“I think people enjoy my cooking tutorials because they’re real,” he laughs. “I’ve got my wife [Rara] filming and my kids constantly interrupting, but it’s relatable because that’s what’s going on in households and kitchens across the country.”

Hong shares his tips and recipes for things such as prawn toast and mini cheeseburgers on the series, which is filmed in his Haymarket apartment as his children aged 7, 5, and 2 play in the background.

“We all have a lot of time on our hands so it’s a great way for me to engage with our diners who want to create a restaurant-quality meal at home,” he says.

Dj Andrew Levins is creating monthly mixtapes in lieu of live gigs.

Dj Andrew Levins is creating monthly mixtapes in lieu of live gigs.

Restaurants, pubs, clubs and live music venues have been closed indefinitely while festivals have been cancelled or postponed, forcing musicians and DJs to rethink the way they make a living. While many DJs are doing live streams online, Andrew Levins (known to all as Levins) has started selling mixtapes to make money.

“A lot of DJs have pivoted to live streams on Instagram and Facebook, which is fun and good to keep your skills going but I needed to figure out how to make some amount of money over the next few months,” Levins, a father of two, explains.

“I launched a mixtape service using Patreon where my fans can subscribe to my music for a small fee each month.”

Music lovers can pay $5 per month for two monthly mixtapes, $10 for monthly mixes, plus access to almost 40 mixtapes from Levins’s career; and after three months of the $20 package, Levins will make you a personalised mixtape.

While his work as a resident DJ at nightclubs and music festivals has come to a sudden halt, Levins, 32, says he’s thankful he’s still able to earn a living mixing music.

“I don’t want to lose my curation or DJ skills while I’m unable to perform live, so if making mixtapes pays the bills then that’s something.”

Rather than wait for customers to cancel orders or be unable to pay for stock, Peta Heinsen and Ilona Hamer, the sisters behind Australian swimwear label Matteau, pulled the plug on their upcoming collection.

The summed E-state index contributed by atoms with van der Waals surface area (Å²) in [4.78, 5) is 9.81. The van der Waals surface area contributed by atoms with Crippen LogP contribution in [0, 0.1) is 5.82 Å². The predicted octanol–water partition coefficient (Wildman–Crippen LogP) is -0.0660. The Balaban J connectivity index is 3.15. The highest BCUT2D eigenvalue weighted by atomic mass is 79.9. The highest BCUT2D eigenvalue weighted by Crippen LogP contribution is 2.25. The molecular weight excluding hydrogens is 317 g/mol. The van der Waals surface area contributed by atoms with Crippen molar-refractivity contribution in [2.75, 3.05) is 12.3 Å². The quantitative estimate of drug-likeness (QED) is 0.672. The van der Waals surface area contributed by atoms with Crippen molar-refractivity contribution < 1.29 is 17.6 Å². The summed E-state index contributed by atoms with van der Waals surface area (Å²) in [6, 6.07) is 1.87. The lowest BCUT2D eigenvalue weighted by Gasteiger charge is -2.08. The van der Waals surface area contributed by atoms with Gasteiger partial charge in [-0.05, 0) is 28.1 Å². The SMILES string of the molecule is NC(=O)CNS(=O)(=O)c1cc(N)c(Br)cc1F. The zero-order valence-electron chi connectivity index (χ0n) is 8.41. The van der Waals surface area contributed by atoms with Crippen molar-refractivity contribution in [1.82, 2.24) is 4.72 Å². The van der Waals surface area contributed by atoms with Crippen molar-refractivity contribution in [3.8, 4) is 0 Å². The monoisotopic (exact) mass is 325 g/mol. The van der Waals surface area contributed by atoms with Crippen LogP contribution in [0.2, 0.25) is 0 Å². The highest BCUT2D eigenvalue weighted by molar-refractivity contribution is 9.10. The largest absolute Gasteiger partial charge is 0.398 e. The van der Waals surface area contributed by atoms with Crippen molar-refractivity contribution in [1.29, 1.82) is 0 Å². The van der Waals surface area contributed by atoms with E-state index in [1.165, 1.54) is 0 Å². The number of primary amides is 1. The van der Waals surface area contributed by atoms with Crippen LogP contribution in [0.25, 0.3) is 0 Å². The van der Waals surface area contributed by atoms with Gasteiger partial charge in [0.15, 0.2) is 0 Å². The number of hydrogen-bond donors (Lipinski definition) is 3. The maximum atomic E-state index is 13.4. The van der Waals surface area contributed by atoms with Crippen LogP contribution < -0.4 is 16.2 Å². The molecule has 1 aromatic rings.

The design duo were in the midst of creating their May/ June collection when the government advised that non-essential events with more than 500 people should be cancelled.

Matteau founders and sisters Peta Heinsen and Ilona Hamer.

Matteau founders and sisters Peta Heinsen and Ilona Hamer. Credit:James Brickwood

“Things were changing so quickly and when VAMFF [Virgin Australia Melbourne Fashion Festival] was cancelled, we knew things were turning pear-shaped,” Heinsen recalls.

“We contacted our buyers immediately . . . we didn’t want to go into production on a collection that will force our wholesale clients into purchasing stock they might not be able to pay for.”

Despite the fashion industry’s reputation for cattiness, Heinsen says Australian designers have united in the face of coronavirus.

“I’ve had some really beautiful reach-outs from people in the fashion industry. It’s been a real coming together of minds and everyone is being really supportive, everyone is sharing information. It’s taken away an element of competitiveness.”

Actor Heather Mitchell, who has graced the stage and screen for three decades, knows all too well what it’s like to have stints without work. She had four theatre projects and a television production halted immediately when the pandemic hit, while another theatre project was cancelled.

“We [actors] are very prepared to have unexpected periods of no work; in some ways this feels normal, in other ways it’s frightening,” she explains.

To help keep actors connected with audiences, Mitchell has joined actors Mia Wasikowska and Mandy McElhinney in performing readings for Sydney Theatre Company’s Virtual Instagram series. “Without our audiences and their support there is nothing to make – and we make productions for people,” she says.

Australian actress Heather Mitchell has had all acting jobs put on hold.

Australian actress Heather Mitchell has had all acting jobs put on hold.Credit:AAP

Mitchell has applied for a grant to help actors during this time and is personally calling STC patrons. “I’m making up to sixty phone calls a week to Sydney Theatre Company ticket holders who have donated their ticket prices back to the company – their generosity helps to keep people working.”

Mitchell has a strategy for using her time in isolation wisely: “I do one thing that is creating for the future, one thing that is about connecting with people outside my home and one thing that is family-oriented.”

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